By Alistair Barr
SAN FRANCISCO (Reuters) - E-commerce is expected to grow strongly this holiday season, spurred by early online deals, the rise of mobile devices and more offers of free shipping.
ComScore Inc expects online sales to grow 15 percent to 18 percent in the United States this holiday season. Last year, holiday e-commerce spending rose 15 percent to a record $37.2 billion, according to the firm.
Doug Anmuth, an analyst at J.P. Morgan, expects online purchases in the fourth quarter to top 10 percent of total U.S. retail spending for the first time.
"It's still early, but our sense is that we will have a really positive holiday season," said Joel Anderson, head of Walmart.com, the online business of Wal-Mart Stores Inc.
Wal-Mart expects 600 million online visitors during its holiday quarter, which runs from November through January. That is up 13 percent from the same period last year, according to Anderson.
"We're still on forecasts and off to a good start," he added.
The holiday season is crucial for retailers because that is when they generate the most revenue and a big chunk of their earnings.
Thanksgiving and the days following, which include what is traditionally the busiest online shopping day, Cyber Monday, are more important this year as retailers lure consumers with earlier promotions.
"This trend could drive a disproportionately higher percent of overall holiday spending to the first half of the period," said Brian Pitz and Brian Fitzgerald, Internet analysts at Jefferies. "Heavy promotions would be needed later on to achieve the growth rates of last year."
Cyber Monday online spending is forecast to jump 30 percent this year, versus growth of 22 percent last year, according to comScore data compiled by Jefferies. Last year, Cyber Monday was the busiest online shopping day, with $1.25 billion in sales, according to the data.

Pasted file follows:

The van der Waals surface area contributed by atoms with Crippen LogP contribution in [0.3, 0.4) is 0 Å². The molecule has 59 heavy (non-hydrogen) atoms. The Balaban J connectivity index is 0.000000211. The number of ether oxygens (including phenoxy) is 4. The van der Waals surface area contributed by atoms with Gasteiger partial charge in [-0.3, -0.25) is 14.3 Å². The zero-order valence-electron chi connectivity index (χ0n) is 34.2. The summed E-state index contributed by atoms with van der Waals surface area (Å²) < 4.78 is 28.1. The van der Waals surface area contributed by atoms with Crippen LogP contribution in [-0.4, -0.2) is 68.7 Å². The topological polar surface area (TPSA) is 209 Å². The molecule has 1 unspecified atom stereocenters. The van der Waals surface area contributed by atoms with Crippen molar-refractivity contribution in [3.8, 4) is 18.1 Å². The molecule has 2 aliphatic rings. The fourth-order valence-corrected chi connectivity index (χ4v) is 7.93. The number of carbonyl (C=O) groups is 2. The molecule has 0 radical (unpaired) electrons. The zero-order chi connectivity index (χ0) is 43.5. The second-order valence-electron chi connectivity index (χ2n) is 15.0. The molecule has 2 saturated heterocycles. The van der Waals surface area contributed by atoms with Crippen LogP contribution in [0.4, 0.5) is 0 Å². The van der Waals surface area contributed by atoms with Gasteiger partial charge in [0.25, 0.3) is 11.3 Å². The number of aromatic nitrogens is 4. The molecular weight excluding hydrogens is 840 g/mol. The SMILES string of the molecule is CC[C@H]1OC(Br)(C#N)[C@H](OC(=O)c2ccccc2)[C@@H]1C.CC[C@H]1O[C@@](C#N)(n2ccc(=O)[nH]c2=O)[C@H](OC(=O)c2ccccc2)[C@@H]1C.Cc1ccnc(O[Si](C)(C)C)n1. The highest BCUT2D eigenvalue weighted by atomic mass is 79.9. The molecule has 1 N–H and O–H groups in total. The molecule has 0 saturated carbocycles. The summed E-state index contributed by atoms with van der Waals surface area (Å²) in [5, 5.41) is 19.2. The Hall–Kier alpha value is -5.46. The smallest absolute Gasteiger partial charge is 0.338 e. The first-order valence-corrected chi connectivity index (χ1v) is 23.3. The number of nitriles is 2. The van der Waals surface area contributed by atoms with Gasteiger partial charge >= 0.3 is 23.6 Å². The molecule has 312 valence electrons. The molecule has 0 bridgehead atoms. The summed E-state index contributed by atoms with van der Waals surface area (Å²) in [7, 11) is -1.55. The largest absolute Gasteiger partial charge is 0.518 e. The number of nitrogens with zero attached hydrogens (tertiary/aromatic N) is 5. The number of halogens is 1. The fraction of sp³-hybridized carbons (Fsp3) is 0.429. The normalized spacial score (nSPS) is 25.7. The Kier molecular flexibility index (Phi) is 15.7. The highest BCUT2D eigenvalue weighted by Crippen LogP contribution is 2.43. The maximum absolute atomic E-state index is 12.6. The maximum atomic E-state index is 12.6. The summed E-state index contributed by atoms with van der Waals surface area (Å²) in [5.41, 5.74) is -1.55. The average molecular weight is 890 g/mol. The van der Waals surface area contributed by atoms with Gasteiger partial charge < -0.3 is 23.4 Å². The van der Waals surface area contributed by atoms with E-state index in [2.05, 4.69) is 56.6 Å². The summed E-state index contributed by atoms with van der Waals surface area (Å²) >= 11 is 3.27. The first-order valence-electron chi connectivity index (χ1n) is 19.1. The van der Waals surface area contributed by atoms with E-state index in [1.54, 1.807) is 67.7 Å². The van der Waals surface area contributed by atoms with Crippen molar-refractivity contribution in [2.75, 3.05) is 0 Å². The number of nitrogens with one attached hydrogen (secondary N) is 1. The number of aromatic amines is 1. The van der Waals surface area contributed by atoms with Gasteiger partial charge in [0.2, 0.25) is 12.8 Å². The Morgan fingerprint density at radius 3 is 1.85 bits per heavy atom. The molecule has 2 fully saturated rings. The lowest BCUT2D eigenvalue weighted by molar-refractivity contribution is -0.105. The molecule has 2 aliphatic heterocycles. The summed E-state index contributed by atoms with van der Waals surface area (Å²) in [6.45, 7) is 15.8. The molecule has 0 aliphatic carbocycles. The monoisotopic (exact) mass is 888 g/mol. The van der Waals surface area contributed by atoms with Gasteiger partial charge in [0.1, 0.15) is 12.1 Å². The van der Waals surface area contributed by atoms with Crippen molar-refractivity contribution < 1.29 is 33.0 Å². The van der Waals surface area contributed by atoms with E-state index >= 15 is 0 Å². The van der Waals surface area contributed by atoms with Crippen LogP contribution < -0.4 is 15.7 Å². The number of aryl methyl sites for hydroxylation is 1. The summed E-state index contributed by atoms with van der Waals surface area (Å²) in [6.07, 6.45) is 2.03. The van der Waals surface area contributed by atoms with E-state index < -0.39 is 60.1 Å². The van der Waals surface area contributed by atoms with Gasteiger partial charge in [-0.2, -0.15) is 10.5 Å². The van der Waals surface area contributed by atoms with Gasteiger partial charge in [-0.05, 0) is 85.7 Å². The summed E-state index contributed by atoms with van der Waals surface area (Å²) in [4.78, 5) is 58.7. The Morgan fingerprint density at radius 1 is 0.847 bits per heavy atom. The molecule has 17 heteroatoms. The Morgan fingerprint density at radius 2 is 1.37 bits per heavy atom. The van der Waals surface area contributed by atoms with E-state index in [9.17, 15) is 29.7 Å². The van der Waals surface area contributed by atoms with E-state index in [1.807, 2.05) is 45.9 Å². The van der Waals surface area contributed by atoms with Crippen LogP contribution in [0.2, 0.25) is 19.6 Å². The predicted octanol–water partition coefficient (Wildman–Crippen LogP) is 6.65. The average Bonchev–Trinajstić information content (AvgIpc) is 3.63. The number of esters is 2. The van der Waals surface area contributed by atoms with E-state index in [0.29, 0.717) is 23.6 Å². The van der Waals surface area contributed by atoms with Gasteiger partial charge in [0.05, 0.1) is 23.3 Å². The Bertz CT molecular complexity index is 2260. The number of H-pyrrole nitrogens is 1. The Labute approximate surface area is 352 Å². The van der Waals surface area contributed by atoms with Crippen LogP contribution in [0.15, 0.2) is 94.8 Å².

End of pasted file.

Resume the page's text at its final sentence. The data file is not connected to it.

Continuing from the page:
Starting on Thanksgiving, Wal-Mart will send early online deals to customers who connect with the retailer via email, Facebook Inc or by downloading its mobile shopping application to their smartphones.
Fab.com, an online design website, said sales more than tripled in the first half of November from the same period a year earlier.
"Last year we didn't see that spike until Black Friday," said Fab Chief Executive Jason Goldberg. "This holiday season started much earlier."
The spread of mobile devices, such as smartphones and tablet computers, will also drive online sales growth this holiday, analysts said.
J.P. Morgan's Anmuth estimates that mobile shopping will account for 12 percent of holiday e-commerce spending in the United States in the fourth quarter, up from 3 percent in the same period of 2010 and 9 percent last holiday season.
Some mobile shopping represents a shift from personal computers to smartphones and tablets, rather than extra spending. However, Anmuth said the rise of mobile devices is fueling a faster switch to online commerce from physical retail.
Free shipping will also be a major driver of online sales growth this holiday, according to Anmuth and others.
More than half of consumers will abandon online shopping carts if they have to pay for shipping, recent data from comScore showed.
Retailers have responded by offering more free shipping for online purchases. Between 50 percent and 60 percent of online transactions this holiday will come with free shipping, according to Shawn Milne, an analyst at Janney Capital Markets.
(Reporting by Alistair Barr; Editing by Richard Chang and Steve Orlofsky)
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